• According to the AG’s office, CSL allegedly billed the state $38 per urine drug test for substance abuse patients enrolled in the state Medicaid program, while charging substance abuse treatment clinics only $2, in violation of the state Department of Social Services’ requirement that independent clinical laboratories bill Medicaid at the lowest price charged for the same services by the provider.
  • According to the AG’s office, under the terms of the settlement agreement, CSL must pay $904,863 to the state and $603,243 to the federal government.

Financial Industry

Massachusetts Attorney General, U.S. Securities and Exchange Commission Settle With Financial Services Provider for Allegedly Overcharging Clients

  • Massachusetts AG Maura Healey and the U.S. Securities and Exchange Commission (“SEC”) reached a settlement with financial services provider State Street Bank and Trust Company (“State Street”) to resolve allegations that it overcharged clients.
  • According to the AG’s office and the SEC, State Street allegedly overcharged registered investment companies for the use of the Society of Worldwide Interbank Financial Telecommunication (“SWIFT”) messaging service, which is used by financial institutions to transmit financial information and client instructions, by failing to lower the rate it charged clients over time as its own cost for the service decreased.
  • According to the AG’s office and the SEC, under the terms of the assurance of discontinuance, State Street must pay over $48 million in restitution to customers, $5.5 million in penalties to the state, $40 million in penalties to the SEC, and change its business practices.

Securities

Attorneys General Settle With Brokerage Firm for Allegedly Selling Unregistered Securities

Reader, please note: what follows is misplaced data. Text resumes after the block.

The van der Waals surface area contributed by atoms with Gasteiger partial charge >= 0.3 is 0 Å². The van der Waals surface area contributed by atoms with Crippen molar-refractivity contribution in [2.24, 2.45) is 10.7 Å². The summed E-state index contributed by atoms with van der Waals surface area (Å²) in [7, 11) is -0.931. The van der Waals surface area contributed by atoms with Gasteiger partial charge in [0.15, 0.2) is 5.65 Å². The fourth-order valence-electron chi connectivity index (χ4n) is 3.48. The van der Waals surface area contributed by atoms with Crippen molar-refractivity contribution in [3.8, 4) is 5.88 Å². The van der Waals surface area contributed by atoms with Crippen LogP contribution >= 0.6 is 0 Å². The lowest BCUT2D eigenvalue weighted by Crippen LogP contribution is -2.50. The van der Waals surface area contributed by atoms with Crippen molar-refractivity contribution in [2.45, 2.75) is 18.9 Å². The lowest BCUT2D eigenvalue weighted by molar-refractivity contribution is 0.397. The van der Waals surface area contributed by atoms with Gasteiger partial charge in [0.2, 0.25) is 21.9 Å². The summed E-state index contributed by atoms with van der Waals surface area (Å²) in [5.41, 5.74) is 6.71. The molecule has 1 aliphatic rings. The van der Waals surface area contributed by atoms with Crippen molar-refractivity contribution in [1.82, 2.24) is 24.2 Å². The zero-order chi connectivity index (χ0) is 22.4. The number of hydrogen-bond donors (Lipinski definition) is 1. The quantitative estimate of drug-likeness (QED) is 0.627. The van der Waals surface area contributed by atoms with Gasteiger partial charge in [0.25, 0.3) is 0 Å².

• A multistate coalition coordinated by the North American Securities Administrators Association and led by Massachusetts and Alabama reached a settlement with brokerage firm LPL Financial LLC (“LPL”) to resolve allegations that it sold unregistered securities in violation of the states’ securities laws.
  • According to New York AG Letitia James’ office, LPL allegedly sold unregistered securities, failed to maintain adequate systems to prevent the sale of the securities, failed to conduct due diligence on the retention, use, and cancellation of third-party services for compliance, and failed to supervise and maintain adequate books and records.
  • According to AG James’ office, under the terms of the settlement agreement, LPL must pay up to $25.9 million in civil penalties; offer to repurchase the unregistered securities it sold to customers; conduct an internal review of operations and procedures to prevent future sales of unregistered securities; and review its vendor service protocols to ensure compliance with state securities laws.
  • As previously reported, Maryland AG Brian Frosh reached a settlement with LPL in January 2019 and New Jersey AG Gurbir Grewal reached a settlement with LPL in April 2019 to resolve similar allegations.

State AGs in the News

New Hampshire Executive Council Votes Against Nomination of Attorney General to State Supreme Court

  • The New Hampshire Executive Council voted 3-2 against Governor Chris Sununu’s nomination of AG Gordon MacDonald to serve as Chief Justice of the New Hampshire Supreme Court.
  • As previously reported, AG MacDonald had designated Deputy Attorney General Jane Young as acting AG while his nomination was pending, and is expected to resume his duties as AG.